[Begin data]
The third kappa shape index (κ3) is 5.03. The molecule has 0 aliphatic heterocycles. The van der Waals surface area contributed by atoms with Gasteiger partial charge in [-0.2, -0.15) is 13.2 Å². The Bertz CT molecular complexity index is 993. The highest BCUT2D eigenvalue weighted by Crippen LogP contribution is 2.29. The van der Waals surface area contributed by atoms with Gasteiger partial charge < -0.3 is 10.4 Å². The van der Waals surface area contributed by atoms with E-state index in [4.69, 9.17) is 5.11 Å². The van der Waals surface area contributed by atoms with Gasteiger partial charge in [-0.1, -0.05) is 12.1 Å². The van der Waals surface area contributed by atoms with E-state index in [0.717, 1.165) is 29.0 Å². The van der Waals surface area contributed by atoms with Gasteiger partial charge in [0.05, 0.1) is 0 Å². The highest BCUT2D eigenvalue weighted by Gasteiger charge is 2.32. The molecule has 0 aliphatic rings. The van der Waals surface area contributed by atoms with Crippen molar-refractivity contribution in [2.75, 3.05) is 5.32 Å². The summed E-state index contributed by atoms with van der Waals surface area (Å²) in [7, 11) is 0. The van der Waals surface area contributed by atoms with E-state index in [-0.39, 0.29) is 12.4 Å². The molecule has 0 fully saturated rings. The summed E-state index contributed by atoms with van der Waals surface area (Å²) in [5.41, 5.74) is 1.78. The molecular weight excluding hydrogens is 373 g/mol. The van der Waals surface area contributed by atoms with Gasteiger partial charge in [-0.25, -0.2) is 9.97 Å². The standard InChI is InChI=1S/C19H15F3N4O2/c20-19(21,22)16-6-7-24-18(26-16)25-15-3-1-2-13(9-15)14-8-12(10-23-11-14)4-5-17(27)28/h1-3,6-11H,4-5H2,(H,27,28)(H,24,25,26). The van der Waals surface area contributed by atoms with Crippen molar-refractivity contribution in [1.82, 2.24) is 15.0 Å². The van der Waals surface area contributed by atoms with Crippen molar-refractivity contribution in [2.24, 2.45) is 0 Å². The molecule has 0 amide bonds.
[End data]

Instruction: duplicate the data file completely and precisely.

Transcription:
The third kappa shape index (κ3) is 5.03. The molecule has 0 aliphatic heterocycles. The van der Waals surface area contributed by atoms with Gasteiger partial charge in [-0.2, -0.15) is 13.2 Å². The Bertz CT molecular complexity index is 993. The highest BCUT2D eigenvalue weighted by Crippen LogP contribution is 2.29. The van der Waals surface area contributed by atoms with Gasteiger partial charge < -0.3 is 10.4 Å². The van der Waals surface area contributed by atoms with E-state index in [4.69, 9.17) is 5.11 Å². The van der Waals surface area contributed by atoms with Gasteiger partial charge in [-0.1, -0.05) is 12.1 Å². The van der Waals surface area contributed by atoms with E-state index in [0.717, 1.165) is 29.0 Å². The van der Waals surface area contributed by atoms with Gasteiger partial charge in [0.05, 0.1) is 0 Å². The highest BCUT2D eigenvalue weighted by Gasteiger charge is 2.32. The molecule has 0 aliphatic rings. The van der Waals surface area contributed by atoms with Crippen molar-refractivity contribution in [2.75, 3.05) is 5.32 Å². The summed E-state index contributed by atoms with van der Waals surface area (Å²) in [7, 11) is 0. The van der Waals surface area contributed by atoms with E-state index in [-0.39, 0.29) is 12.4 Å². The molecule has 0 fully saturated rings. The summed E-state index contributed by atoms with van der Waals surface area (Å²) in [5.41, 5.74) is 1.78. The molecular weight excluding hydrogens is 373 g/mol. The van der Waals surface area contributed by atoms with Gasteiger partial charge in [-0.25, -0.2) is 9.97 Å². The standard InChI is InChI=1S/C19H15F3N4O2/c20-19(21,22)16-6-7-24-18(26-16)25-15-3-1-2-13(9-15)14-8-12(10-23-11-14)4-5-17(27)28/h1-3,6-11H,4-5H2,(H,27,28)(H,24,25,26). The van der Waals surface area contributed by atoms with Crippen molar-refractivity contribution in [1.82, 2.24) is 15.0 Å². The van der Waals surface area contributed by atoms with Crippen molar-refractivity contribution in [2.24, 2.45) is 0 Å². The molecule has 0 amide bonds.